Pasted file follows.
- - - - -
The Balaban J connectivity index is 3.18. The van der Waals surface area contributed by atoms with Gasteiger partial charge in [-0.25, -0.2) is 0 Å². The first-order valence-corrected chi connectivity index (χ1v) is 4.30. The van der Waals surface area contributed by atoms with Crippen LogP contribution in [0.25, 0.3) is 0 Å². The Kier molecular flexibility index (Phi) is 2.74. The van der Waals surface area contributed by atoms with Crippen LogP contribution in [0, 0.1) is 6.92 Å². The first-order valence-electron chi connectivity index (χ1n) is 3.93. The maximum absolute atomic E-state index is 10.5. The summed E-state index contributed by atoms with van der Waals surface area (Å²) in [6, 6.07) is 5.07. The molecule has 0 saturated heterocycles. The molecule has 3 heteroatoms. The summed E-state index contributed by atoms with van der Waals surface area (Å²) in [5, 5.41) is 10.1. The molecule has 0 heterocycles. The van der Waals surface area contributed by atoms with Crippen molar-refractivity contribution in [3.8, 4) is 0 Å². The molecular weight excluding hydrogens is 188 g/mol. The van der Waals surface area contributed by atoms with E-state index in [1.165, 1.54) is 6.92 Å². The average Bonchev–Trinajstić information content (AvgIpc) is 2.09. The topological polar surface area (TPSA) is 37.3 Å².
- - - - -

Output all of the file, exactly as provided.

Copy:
The Balaban J connectivity index is 3.18. The van der Waals surface area contributed by atoms with Gasteiger partial charge in [-0.25, -0.2) is 0 Å². The first-order valence-corrected chi connectivity index (χ1v) is 4.30. The van der Waals surface area contributed by atoms with Crippen LogP contribution in [0.25, 0.3) is 0 Å². The Kier molecular flexibility index (Phi) is 2.74. The van der Waals surface area contributed by atoms with Crippen LogP contribution in [0, 0.1) is 6.92 Å². The first-order valence-electron chi connectivity index (χ1n) is 3.93. The maximum absolute atomic E-state index is 10.5. The summed E-state index contributed by atoms with van der Waals surface area (Å²) in [6, 6.07) is 5.07. The molecule has 0 saturated heterocycles. The molecule has 3 heteroatoms. The summed E-state index contributed by atoms with van der Waals surface area (Å²) in [5, 5.41) is 10.1. The molecule has 0 heterocycles. The van der Waals surface area contributed by atoms with Crippen molar-refractivity contribution in [3.8, 4) is 0 Å². The molecular weight excluding hydrogens is 188 g/mol. The van der Waals surface area contributed by atoms with E-state index in [1.165, 1.54) is 6.92 Å². The average Bonchev–Trinajstić information content (AvgIpc) is 2.09. The topological polar surface area (TPSA) is 37.3 Å².